Save your hearing

Published: December, 2010

Hearing is the gatekeeper to human communication — it is one of the primary ways in which we connect with other people. Those of us who hear clearly probably cannot appreciate how difficult hearing loss can be. It can even lead to isolation and withdrawal from many pleasurable activities.

You can help protect your hearing, starting today. The most important thing you can do is protect your ears from loud noises. Any sound that's loud enough to hurt your ears, prompt temporary hearing loss, or cause ringing in the ears can destroy hair cells and lead to permanent hearing loss. Such noises include leaf blowers, lawn mowers, wood chippers, chain saws, snowblowers, and some household appliances, like vacuum cleaners and blow dryers.

How loud is too loud?

A sound's intensity is measured in decibel (dB) levels. Decibels are not precise units of measurement, like feet or yards, but rather a scale of progression. Every increase of 10 dB is significant — it's not an additional 10 units but rather 10 times the original decibel level. The softest sound that an adult with normal hearing can hear is 0 dB, and the loudest sound, the sound of a rocket taking off, is more than 180 dB.

When you know you're going to be exposed to loud noise, wear earplugs, earmuffs, or both to lower the decibel levels. Earplugs or earmuffs each can reduce the loudness of sounds by 15 to 30 dB. Earplugs work better against low-frequency noises, while earmuffs offer more protection against high-frequency noises. When you know you'll be exposed to loud noise for an extended period, wear earplugs and earmuffs together for the best protection. Such noise includes a jet plane that's taking off or landing 100 feet away or a shotgun blast.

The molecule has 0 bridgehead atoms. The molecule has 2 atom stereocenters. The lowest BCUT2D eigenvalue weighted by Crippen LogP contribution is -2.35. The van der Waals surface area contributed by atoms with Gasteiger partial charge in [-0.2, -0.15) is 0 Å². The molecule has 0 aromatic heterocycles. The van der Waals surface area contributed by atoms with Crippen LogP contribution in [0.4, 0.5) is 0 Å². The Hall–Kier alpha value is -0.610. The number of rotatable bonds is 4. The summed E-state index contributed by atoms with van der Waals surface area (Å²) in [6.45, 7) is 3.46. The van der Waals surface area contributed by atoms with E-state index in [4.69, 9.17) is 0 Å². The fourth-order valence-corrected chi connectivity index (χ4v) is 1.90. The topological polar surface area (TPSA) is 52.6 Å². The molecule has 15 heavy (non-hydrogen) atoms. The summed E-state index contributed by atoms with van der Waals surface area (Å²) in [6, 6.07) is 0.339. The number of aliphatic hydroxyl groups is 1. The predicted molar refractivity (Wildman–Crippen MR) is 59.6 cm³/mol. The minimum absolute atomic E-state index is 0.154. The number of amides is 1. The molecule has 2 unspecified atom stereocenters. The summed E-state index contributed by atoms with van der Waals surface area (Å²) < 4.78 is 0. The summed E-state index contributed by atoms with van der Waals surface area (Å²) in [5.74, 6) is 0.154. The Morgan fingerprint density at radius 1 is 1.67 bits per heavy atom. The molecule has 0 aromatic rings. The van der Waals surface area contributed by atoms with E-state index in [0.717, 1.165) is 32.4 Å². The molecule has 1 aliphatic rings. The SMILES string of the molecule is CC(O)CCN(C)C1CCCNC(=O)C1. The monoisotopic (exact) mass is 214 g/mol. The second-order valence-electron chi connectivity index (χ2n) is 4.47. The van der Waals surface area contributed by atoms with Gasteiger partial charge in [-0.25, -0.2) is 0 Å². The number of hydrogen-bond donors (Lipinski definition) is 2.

Keep it down

If you use stereo headphones or earbuds, keep the volume at a reasonable level. Don't turn it up in an attempt to drown out other noise in the room. The volume on some portable stereos goes up to 126 dB, which is comparable to the ear-piercing noise of a jackhammer or chain saw. If you use earbuds, consider switching to headphones that muffle outside noise — that way, you can hear your music better at a moderate volume.

If you're exposed to loud noise on the job, you're entitled to certain protections from your employer. The Occupational Safety and Health Administration, which has the power under the federal government to regulate noise in the workplace, states that workers should not be exposed to constant noise above 90 dB for longer than eight hours. Companies with work areas that exceed this standard are required by law to have hearing-conservation programs that accomplish the following:

  • Identify work areas with potentially hazardous noise levels.
  • Take steps to control this noise.
  • Schedule regular hearing screening tests for employees.
  • Require employees to wear earplugs, earmuffs, or similar ear-protection devices.
  • Educate workers on the dangers of loud noise.
  • Make sure workers with hearing loss get the proper care to help prevent further hearing damage.

Beyond noise protection

Aside from guarding against exposure to loud noise, you can do other things to conserve your hearing. If you are hearing impaired, have your hearing checked yearly. If your hearing has deteriorated since your last test, it's important to know why, so that you can get proper treatment. For example, you may need to have your hearing aid reprogrammed or replaced with a new, more powerful one. Some experts think that maintaining a good level of hearing can slow further hearing loss by keeping the brain attuned to signals from the auditory nerves.

Finally, don't smoke. If you smoke, try to quit. Avoid being around others who are smoking. There's some evidence that smoking and secondhand smoke can increase the risk of hearing loss, as well as many other health problems. Research in animals has found nicotine-like receptors in hair cells, which suggests that smoking may be toxic to these cells. Smoking may also impair hearing by constricting blood vessels and restricting blood flow to the ears. Although some studies have not found a connection, one found that current cigarette smokers were 70% more likely to have hearing loss than nonsmokers. In all, 15 studies have looked at the effects of smoking on people's hearing, and nine have found smokers to be at increased risk of hearing loss.

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